Hong Kong shoppers snap up rice and noodles as coronavirus fears mount

Passengers arriving at the Hong Kong International Airport get checked for coronavirus flu. The virus outbreak is fanning fears of global isolation

Coronavirus outbreak: Cathay Pacific, Air China temporarily suspend flights to China

President Rodrigo Duterte on February 2 temporarily banned travelers from mainland China, Hong Kong, and Macau due to the rising number of 2019-nCoV cases in these areas.

On Tuesday, the Hong Kong-based airline unveiled a 90% cut in flights to and from mainland China and a consolidation of flight schedules on other routes, bringing the total capacity reduction to 30% worldwide.

Hong Kong's pro-Beijing leadership, which now has record-low approval ratings after months of pro-democracy protests, had been reluctant to make such a move.

Chinese multinational company Tencent, in a report, has said the coronavirus has claimed 24,589 lives whereas China has pegged the toll at 563.

"At a time when everyone is throwing themselves into the fight against the epidemic, and a few cases have already been confirmed (in Hong Kong), it's not fair".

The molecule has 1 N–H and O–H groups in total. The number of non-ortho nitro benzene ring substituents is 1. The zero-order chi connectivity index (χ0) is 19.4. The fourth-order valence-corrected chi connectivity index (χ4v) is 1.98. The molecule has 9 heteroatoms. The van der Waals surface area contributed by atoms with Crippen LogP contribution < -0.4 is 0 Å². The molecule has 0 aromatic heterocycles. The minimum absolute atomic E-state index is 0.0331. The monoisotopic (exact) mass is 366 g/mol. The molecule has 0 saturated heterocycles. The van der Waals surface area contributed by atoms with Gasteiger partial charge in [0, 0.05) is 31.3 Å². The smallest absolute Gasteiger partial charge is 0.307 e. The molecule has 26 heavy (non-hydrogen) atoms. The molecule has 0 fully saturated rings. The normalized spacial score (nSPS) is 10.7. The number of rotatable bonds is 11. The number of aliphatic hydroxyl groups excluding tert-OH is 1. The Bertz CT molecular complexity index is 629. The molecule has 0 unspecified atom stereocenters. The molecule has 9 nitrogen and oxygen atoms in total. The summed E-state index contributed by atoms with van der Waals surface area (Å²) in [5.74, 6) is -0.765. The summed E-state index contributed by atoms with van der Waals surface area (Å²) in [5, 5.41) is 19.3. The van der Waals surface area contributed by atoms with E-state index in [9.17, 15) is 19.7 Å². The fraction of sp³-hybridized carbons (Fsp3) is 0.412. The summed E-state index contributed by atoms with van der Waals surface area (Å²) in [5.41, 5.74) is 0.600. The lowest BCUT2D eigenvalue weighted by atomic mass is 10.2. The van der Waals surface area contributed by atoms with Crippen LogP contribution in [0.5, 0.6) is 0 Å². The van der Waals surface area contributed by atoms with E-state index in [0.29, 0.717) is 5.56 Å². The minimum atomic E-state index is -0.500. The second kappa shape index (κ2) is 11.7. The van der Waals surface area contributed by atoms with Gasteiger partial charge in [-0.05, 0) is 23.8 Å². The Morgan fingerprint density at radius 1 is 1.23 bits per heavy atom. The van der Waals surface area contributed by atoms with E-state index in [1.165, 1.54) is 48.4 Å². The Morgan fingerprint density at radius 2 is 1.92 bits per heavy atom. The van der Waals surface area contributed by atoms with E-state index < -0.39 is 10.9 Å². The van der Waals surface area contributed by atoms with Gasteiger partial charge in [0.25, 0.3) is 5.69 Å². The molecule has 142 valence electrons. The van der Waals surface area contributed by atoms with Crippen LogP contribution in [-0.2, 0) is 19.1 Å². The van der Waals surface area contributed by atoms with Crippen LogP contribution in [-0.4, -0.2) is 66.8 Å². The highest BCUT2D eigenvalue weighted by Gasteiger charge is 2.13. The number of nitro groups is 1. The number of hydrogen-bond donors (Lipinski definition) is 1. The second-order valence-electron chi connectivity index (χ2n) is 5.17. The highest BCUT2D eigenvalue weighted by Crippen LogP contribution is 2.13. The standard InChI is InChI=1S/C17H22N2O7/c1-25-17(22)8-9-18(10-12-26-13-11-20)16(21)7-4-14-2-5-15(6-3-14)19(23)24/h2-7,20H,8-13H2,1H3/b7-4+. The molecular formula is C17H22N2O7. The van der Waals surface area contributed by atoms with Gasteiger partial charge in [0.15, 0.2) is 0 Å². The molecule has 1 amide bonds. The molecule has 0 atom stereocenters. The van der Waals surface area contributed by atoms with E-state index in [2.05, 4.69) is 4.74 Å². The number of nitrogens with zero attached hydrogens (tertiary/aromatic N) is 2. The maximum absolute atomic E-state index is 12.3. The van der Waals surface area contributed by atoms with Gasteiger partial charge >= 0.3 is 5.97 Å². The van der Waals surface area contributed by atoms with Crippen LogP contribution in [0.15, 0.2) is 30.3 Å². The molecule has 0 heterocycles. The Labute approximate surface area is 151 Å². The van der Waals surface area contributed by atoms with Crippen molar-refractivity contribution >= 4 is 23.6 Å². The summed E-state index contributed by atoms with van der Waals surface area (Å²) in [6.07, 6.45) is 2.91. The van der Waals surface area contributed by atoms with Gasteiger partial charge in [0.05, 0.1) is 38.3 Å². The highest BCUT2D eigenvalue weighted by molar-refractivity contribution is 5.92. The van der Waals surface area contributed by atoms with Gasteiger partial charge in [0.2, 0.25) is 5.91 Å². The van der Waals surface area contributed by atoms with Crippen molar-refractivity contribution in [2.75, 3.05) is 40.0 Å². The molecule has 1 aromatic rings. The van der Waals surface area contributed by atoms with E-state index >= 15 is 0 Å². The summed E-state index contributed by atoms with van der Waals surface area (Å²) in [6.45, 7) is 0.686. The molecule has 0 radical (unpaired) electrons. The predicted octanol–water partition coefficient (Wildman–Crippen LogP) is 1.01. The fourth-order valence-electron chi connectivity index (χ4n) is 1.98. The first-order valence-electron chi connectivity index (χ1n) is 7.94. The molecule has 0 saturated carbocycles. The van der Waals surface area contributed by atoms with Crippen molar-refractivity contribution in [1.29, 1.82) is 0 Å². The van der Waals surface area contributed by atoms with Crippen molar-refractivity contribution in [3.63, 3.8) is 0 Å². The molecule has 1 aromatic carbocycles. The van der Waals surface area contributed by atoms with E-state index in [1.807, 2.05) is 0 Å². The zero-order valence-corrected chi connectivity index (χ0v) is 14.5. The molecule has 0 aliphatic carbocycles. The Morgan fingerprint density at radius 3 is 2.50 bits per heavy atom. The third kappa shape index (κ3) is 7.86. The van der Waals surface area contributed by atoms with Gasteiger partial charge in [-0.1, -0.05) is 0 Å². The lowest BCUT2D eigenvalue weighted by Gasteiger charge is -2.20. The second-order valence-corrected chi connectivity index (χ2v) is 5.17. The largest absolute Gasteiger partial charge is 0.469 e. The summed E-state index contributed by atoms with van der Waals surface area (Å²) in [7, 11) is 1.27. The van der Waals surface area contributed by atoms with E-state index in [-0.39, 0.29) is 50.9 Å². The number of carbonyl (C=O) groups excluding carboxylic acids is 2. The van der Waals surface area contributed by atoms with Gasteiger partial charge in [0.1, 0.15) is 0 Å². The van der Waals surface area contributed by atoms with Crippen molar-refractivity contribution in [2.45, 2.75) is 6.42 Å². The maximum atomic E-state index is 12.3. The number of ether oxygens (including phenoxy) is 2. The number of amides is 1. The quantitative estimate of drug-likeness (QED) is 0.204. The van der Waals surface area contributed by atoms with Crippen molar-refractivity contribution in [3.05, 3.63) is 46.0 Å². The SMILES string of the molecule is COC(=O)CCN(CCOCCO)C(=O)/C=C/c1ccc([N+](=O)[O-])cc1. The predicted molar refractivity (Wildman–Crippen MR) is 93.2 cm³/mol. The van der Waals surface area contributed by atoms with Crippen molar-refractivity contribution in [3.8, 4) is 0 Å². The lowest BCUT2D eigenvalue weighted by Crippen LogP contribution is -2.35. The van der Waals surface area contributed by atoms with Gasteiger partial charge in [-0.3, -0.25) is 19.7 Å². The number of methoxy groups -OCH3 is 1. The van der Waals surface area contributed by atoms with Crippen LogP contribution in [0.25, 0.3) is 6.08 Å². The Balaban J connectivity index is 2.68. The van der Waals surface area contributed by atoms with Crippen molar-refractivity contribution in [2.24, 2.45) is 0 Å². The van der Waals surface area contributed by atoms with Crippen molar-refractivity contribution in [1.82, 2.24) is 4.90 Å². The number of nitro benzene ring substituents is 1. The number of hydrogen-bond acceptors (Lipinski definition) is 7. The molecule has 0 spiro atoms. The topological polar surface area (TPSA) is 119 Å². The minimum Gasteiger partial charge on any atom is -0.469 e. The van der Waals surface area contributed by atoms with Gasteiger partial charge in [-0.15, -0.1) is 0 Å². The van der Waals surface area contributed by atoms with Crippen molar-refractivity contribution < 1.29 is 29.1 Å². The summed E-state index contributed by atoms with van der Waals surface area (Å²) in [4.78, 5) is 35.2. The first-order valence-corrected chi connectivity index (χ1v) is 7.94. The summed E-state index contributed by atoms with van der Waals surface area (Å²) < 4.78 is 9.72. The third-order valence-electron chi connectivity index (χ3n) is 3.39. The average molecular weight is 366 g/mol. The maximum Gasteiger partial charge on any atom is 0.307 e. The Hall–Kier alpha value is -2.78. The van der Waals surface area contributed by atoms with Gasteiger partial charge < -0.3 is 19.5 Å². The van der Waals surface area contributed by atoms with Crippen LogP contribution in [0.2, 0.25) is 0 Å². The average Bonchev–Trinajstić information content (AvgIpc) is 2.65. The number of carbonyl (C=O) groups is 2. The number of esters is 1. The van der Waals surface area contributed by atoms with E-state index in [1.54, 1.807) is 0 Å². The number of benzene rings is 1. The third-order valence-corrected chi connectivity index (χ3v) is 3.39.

Many airlines have suspended flights to Hong Kong too amid virus fears. "These decisions are hard but had to be made to keep the airline alive", he added.

Alexander Sehmer of Falanx Assynt, a risk consultancy, said that because airlines were canceling flights due to commercial unviability, they were most likely to do so where local governments had restricted travel.

Despite its better finances, Cathay Pacific, the flag carrier of Hong Kong, has also had to face the effects of the viral outbreak, asking its 27,000 employees to take three weeks of unpaid leave.

The death toll in China from the novel coronavirus outbreak climbed to 425, the country's National Health Commission (NHC) said on February 4. Buyers queuing up in a pharmacy in central Hong Kong on Friday to buy tissue paper felt compelled to do their shopping.

Multiple countries in Asia have now imposed varying levels of travel restrictions in an attempt to curb the spread of Wuhan coronavirus.

"We urge the relevant countries to think carefully, not to overreact, nor restrict flights operated by airlines of the two sides, with bilateral relations and cooperation in mind".

World markets have taken a hit, with stock markets down lower than they were two weeks ago, and China's stock market down 8% on the first trading day after the New Year holiday. Shares fell 0.7% in Paris.

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